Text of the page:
My initial exposure to the school inspired me to return the next year to teach a photography class. This led to a deeper understanding of the school and its purpose. Here are 5 lessons I learned while teaching at this school.

1. People naturally learn what they like.

Adults and children alike tend to gravitate to what interests them. As adults, we hate to be forced to do anything, so it’s no wonder that children feel the same. Forcing children to study something they hate most likely has the opposite effect of that desired. Getting a good grade on a test means nothing if the student is turned off from the subject forever. Applying something as radical as the Summerhill system in all schools may not be the answer, but educators must engage students and figure out when to push and when not to push. It’s difficult to put a fun or interesting spin on something like calculus, but it’s not impossible, and putting stress on a child to learn something they dislike isn’t the answer, either. Educators must strive to find an appropriate middle ground.

2. Children have a strong sense of justice.

An integral part of the social system in Children’s Village is the student council. Here, students air grievances and vote as equals with each other and adults on village issues. They learn early that the concept of accountability is a group effort. In my observations, the students managed to solve issues in a far more mature way than one might expect. They have an incredibly strong desire to see justice served, and they also call for harsher punishment, even for infractions that they themselves are likely to commit. Being a part of the school’s decision process gives students more self-confidence, independence, and grows their ability to reason. These are lessons that can be applied to any classroom or situation in life. If you want to engage your students, act as a guide but let them take the lead.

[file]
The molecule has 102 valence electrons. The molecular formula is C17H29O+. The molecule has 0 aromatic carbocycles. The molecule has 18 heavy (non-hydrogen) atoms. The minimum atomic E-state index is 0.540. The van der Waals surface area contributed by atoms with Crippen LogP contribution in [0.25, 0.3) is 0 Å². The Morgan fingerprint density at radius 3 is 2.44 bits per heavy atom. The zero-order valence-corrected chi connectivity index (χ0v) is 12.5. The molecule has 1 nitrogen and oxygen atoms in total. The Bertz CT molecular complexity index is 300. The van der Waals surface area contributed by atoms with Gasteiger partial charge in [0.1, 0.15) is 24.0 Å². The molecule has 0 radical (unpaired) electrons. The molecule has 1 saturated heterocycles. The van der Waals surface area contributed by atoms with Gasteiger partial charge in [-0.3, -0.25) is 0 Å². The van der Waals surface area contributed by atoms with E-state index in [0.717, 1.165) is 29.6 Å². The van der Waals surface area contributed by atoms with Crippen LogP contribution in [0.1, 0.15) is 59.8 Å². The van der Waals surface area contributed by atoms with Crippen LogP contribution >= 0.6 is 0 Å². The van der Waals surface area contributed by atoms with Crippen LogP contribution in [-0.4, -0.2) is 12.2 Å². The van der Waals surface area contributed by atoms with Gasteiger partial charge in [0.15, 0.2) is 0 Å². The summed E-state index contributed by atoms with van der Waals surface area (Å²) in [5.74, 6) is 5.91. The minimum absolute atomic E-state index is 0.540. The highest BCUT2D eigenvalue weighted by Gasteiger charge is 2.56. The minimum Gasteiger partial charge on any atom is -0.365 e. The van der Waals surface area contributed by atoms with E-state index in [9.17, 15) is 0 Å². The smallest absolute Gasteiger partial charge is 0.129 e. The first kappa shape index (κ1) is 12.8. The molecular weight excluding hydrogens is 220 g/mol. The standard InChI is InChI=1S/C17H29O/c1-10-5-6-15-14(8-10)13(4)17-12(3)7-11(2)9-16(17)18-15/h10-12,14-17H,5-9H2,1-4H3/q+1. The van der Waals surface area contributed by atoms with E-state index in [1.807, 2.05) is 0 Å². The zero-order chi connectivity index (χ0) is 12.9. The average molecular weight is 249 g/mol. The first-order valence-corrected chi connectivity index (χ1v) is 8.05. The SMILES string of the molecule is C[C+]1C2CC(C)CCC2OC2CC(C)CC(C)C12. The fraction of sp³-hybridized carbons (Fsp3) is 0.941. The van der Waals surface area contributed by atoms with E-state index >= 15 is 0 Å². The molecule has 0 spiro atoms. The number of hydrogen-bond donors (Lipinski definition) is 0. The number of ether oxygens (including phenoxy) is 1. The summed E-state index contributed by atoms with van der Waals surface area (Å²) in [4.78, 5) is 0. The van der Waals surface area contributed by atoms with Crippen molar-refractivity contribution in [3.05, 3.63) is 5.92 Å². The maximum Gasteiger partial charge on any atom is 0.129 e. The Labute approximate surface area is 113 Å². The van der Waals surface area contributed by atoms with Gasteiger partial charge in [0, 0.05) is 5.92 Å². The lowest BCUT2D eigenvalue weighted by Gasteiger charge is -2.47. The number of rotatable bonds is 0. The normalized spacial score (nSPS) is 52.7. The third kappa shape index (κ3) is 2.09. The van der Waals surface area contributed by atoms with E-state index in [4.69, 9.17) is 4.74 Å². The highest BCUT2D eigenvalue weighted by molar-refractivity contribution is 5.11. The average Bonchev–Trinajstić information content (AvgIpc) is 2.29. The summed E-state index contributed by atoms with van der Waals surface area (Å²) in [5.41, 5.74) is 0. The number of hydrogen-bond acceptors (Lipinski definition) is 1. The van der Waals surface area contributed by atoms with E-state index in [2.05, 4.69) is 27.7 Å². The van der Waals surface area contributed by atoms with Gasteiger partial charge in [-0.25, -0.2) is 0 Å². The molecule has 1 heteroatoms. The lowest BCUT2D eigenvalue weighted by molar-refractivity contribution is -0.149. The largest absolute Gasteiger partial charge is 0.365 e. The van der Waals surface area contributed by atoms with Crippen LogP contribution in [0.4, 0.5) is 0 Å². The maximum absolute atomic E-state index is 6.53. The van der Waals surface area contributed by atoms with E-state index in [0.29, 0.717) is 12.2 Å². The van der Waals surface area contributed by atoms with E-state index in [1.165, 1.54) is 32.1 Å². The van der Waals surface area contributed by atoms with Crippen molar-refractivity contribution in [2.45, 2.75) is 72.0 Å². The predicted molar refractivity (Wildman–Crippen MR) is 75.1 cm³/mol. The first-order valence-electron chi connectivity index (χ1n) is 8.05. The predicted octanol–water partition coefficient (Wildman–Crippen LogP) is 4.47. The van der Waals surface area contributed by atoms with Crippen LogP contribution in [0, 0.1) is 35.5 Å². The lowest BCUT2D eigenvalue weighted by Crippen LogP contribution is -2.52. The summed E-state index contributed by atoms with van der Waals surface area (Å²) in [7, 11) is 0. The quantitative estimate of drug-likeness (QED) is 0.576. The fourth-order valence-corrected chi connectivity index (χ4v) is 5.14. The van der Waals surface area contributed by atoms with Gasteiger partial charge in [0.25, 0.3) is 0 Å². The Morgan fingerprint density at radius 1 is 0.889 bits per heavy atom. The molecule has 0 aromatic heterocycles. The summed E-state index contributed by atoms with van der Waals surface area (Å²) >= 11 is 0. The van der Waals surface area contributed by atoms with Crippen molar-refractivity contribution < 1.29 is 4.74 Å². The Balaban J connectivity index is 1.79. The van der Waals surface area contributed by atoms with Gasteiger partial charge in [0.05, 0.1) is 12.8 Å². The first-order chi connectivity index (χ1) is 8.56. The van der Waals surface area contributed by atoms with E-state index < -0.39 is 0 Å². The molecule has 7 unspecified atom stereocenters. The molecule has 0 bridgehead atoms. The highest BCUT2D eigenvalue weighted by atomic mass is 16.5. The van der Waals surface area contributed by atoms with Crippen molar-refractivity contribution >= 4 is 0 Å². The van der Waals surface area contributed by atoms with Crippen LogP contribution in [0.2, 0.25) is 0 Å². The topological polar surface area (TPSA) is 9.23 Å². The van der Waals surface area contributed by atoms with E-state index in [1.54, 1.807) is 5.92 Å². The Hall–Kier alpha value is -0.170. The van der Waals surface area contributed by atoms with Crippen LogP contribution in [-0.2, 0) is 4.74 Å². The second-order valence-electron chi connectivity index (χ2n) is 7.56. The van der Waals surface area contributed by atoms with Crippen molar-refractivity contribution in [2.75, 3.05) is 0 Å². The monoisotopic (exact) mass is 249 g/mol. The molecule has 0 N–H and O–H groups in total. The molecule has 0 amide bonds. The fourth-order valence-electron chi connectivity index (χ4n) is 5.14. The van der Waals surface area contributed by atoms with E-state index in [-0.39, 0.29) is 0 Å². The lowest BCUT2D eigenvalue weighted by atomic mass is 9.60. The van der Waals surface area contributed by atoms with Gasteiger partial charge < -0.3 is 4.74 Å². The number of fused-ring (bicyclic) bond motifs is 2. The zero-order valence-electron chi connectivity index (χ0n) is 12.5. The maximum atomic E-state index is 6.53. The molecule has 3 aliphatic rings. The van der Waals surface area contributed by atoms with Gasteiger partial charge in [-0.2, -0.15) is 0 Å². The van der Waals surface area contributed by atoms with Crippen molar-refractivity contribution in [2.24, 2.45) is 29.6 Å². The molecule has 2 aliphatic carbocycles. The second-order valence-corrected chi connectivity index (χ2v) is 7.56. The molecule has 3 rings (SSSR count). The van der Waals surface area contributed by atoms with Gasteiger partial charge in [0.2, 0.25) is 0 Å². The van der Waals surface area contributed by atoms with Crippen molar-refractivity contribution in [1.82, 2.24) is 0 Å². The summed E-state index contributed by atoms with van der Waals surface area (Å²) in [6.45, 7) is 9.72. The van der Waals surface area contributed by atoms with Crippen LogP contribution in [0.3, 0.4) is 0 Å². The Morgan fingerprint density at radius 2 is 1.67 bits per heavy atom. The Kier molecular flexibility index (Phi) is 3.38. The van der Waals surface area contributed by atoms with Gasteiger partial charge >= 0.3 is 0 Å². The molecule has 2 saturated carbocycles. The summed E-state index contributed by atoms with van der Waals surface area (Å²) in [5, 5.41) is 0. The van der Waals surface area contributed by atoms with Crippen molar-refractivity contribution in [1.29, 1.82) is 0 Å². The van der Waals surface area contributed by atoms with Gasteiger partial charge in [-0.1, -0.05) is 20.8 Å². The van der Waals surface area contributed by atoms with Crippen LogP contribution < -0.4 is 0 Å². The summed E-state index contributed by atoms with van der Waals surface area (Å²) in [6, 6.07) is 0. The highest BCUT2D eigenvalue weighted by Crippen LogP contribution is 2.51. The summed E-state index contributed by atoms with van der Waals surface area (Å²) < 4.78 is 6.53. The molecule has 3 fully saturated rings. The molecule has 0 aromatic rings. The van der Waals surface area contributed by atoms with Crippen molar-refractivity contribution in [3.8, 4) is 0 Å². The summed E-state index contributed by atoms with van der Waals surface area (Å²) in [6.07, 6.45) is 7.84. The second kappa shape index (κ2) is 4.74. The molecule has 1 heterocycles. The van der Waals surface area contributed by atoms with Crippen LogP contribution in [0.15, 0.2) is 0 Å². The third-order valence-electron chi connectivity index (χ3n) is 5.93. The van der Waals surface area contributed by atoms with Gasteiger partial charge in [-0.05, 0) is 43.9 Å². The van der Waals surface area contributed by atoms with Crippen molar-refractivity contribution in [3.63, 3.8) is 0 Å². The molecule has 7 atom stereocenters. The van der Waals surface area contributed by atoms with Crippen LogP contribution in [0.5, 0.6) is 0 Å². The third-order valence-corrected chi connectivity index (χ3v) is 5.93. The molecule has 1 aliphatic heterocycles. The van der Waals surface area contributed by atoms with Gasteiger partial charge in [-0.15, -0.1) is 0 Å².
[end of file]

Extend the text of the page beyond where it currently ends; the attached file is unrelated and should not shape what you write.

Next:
3. Maybe medication isn’t the answer.

A lot of debate has swirled around giving children medication for conditions such as attention deficit disorder. Rather than focusing on diagnoses and medication, the founders of Children’s Village emphasize an understanding of child psychology. Forcing a child to do something they don’t want to do often manifests as behavioral problems. In some instances, the proposed solution in traditional education is to medicate the child for ADD or ADHD. Perhaps instead, other methods could be tried to engage the child. If that means offering up more freedom, so be it. If not, perhaps a different education system might serve the child better. Medication should ideally be the last resort.